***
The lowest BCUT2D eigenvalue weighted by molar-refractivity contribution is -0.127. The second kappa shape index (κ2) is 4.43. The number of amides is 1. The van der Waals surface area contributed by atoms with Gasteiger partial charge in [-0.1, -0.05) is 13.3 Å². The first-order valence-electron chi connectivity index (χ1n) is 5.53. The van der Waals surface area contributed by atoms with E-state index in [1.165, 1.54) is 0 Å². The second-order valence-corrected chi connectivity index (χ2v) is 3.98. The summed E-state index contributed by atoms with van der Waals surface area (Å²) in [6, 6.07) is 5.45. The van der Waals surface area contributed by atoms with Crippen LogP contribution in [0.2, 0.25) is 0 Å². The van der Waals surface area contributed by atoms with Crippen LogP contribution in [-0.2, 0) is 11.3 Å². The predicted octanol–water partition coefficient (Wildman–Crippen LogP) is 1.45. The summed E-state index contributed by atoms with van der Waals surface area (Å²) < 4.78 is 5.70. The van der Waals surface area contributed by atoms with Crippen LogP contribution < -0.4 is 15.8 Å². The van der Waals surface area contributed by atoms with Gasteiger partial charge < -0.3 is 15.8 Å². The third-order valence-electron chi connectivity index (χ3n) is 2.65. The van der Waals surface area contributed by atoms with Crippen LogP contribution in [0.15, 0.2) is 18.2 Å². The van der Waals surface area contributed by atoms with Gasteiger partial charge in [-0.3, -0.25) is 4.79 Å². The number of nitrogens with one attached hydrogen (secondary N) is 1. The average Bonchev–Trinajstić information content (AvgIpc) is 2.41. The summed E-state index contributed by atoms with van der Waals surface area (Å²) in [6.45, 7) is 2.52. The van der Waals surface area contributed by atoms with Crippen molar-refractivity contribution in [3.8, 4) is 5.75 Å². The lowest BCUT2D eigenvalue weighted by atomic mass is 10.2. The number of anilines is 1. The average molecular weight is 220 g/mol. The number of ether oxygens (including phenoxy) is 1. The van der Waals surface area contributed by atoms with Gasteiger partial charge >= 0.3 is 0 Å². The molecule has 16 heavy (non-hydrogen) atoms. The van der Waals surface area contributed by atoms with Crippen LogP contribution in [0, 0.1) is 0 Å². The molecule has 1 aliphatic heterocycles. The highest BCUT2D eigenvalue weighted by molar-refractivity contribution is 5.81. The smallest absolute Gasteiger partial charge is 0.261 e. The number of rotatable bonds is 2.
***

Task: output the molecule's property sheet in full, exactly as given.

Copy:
The lowest BCUT2D eigenvalue weighted by molar-refractivity contribution is -0.127. The second kappa shape index (κ2) is 4.43. The number of amides is 1. The van der Waals surface area contributed by atoms with Gasteiger partial charge in [-0.1, -0.05) is 13.3 Å². The first-order valence-electron chi connectivity index (χ1n) is 5.53. The van der Waals surface area contributed by atoms with E-state index in [1.165, 1.54) is 0 Å². The second-order valence-corrected chi connectivity index (χ2v) is 3.98. The summed E-state index contributed by atoms with van der Waals surface area (Å²) in [6, 6.07) is 5.45. The van der Waals surface area contributed by atoms with Crippen LogP contribution in [0.2, 0.25) is 0 Å². The van der Waals surface area contributed by atoms with Crippen LogP contribution in [-0.2, 0) is 11.3 Å². The predicted octanol–water partition coefficient (Wildman–Crippen LogP) is 1.45. The summed E-state index contributed by atoms with van der Waals surface area (Å²) < 4.78 is 5.70. The van der Waals surface area contributed by atoms with Crippen LogP contribution < -0.4 is 15.8 Å². The van der Waals surface area contributed by atoms with Gasteiger partial charge < -0.3 is 15.8 Å². The third-order valence-electron chi connectivity index (χ3n) is 2.65. The van der Waals surface area contributed by atoms with Crippen LogP contribution in [0.15, 0.2) is 18.2 Å². The van der Waals surface area contributed by atoms with Gasteiger partial charge in [-0.3, -0.25) is 4.79 Å². The number of nitrogens with one attached hydrogen (secondary N) is 1. The average Bonchev–Trinajstić information content (AvgIpc) is 2.41. The summed E-state index contributed by atoms with van der Waals surface area (Å²) in [6.45, 7) is 2.52. The van der Waals surface area contributed by atoms with Crippen molar-refractivity contribution in [3.8, 4) is 5.75 Å². The lowest BCUT2D eigenvalue weighted by atomic mass is 10.2. The number of anilines is 1. The average molecular weight is 220 g/mol. The number of ether oxygens (including phenoxy) is 1. The van der Waals surface area contributed by atoms with Gasteiger partial charge >= 0.3 is 0 Å². The molecule has 16 heavy (non-hydrogen) atoms. The van der Waals surface area contributed by atoms with Crippen LogP contribution in [0, 0.1) is 0 Å². The molecule has 1 aliphatic heterocycles. The highest BCUT2D eigenvalue weighted by molar-refractivity contribution is 5.81. The smallest absolute Gasteiger partial charge is 0.261 e. The number of rotatable bonds is 2.